The product and its branding are the brainchild of Wildish & Co design studio, and aims to bring the category’s branding “out of the 80s”.
A new exhibition at the Cartoon Museum reveals the history of 1980s graphic novel V for Vendetta and how its signature design endures today.
Initially postponed last year due to the pandemic, the month-long event is returning to the capital in June – here’s what we think you need to see.
Designed with Made Thought studio, the future-facing look for the image sharing platform seeks to embrace “humanity” and resist tech clichés.
The Creative Industries Fund will provide “a package of targeted support” for UK-registered micro and small businesses with innovative ideas.
Co-founders Rebecca Thomson and Rachita Saraogi discuss how their design-led workshops can build girls’ confidence and prompt industry change.
Finished just in time for museums to reopen to the public on 17 May, the project uses the “local details” of the poet’s work to form the visitor experience.
Matter aims to provide consumers and developers clarity on whether their devices are compatible within the Internet of Things ecosystem.
Christopher Payne reveals how he is helping league and non-league clubs balance cultural history and heraldic charm with the modern age.
This month’s selection comes from across the world, with projects from the likes of Georgia, Istanbul, Russia and London catching our eye.
A collaboration between Dept and Tribe Company, the 3D rendering of the Eurovision village will welcome visitors from all over the world.
The project looks to enable wheelchair users to navigate modern buildings more easily, and was inspired by care home residents moving around their facility.
The online publication will explore a range of issues through a unique typographic system that aligns subject matter with specific fonts.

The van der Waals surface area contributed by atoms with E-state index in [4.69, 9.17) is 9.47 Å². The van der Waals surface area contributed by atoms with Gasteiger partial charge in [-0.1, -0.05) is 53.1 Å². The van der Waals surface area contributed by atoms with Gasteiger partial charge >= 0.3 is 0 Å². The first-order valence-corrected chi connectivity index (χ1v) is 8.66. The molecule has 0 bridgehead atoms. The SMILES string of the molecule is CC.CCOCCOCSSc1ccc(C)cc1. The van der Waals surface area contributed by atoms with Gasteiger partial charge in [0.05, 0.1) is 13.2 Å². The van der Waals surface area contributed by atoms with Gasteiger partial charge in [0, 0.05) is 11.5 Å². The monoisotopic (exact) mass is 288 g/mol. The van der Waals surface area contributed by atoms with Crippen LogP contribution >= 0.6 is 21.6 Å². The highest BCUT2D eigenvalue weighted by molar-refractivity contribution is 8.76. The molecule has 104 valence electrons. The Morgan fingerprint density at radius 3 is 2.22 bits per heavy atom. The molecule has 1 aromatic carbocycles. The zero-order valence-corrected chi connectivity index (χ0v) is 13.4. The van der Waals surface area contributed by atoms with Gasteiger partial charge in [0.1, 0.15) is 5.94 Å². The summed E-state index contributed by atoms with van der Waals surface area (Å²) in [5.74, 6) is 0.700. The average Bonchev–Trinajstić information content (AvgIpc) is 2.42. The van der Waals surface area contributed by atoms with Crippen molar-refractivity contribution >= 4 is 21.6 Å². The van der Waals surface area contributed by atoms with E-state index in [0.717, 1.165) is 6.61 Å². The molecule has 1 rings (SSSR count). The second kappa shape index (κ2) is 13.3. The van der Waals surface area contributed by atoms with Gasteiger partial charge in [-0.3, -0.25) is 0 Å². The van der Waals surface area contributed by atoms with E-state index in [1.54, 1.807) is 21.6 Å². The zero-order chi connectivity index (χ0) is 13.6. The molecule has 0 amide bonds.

As the designer publishes his latest book, Drama, we talk to him about his childhood in the theatre, storytelling and the power of being “an outsider”.
Explore Design Week
Cryptocurrency, not traditionally a design-led sector, now poses plenty of opportunities and challenges for studios.
Universities and the Design Council condemn the proposals as “short-sighted” and uninformed by real statistics.
Designed by Matta, the new consumer facing brand looks to establish a better link between the upper echelons of the sport and its grassroots players.
The visual identity for the climate campaign and research group takes inspiration from the history of letter writing and launches ahead of the 6 May local elections.
Our choice of things to do in the coming month include an insight into Camille Walala’s creative process and an exhibition about the history of sneakers.
Sudō reflects on her career, sustainability and being inspired by “little everyday moments” ahead of an upcoming exhibition at Japan House in London.
Verlizzo is opening his archives to support the struggling theatre industry – here, he talks processes, artist-block and how much blood is too much blood.
Night Fever: Designing Club Culture looks at the design of clubs like London’s Ministry of Sound, Berlin’s Berghain and New York’s Studio 54.
Design studio SomeOne has created a new identity for the central London district, with details inspired by Belgravia’s architecture.
From swimming tigers, to “more-than-human” forests, these projects from the likes of Matt Willey, Kate Moross, Superflux and Mucho are our favourites of the month.
After it announced it would be replacing its default font across all applications, Microsoft has revealed five potential replacements for Calibri.
WPP reports a strong start of the year, though warns about the “uncertainty over the pace of recovery” across the industry.
Degree Inclusive is a collaboration between disabled designer Christina Mallon and product design studio Sour.
The organisation has announced a Design Age Directory and a community for designers and “ageing humans” to challenge negative stereotypes.
This years winners will be awarded two trophies for the first time ever, in the spirit of “giving something back” after a year of the pandemic.
Wolff Olins has designed the new identity for the Scottish asset management company, which includes a change of name and logo update.
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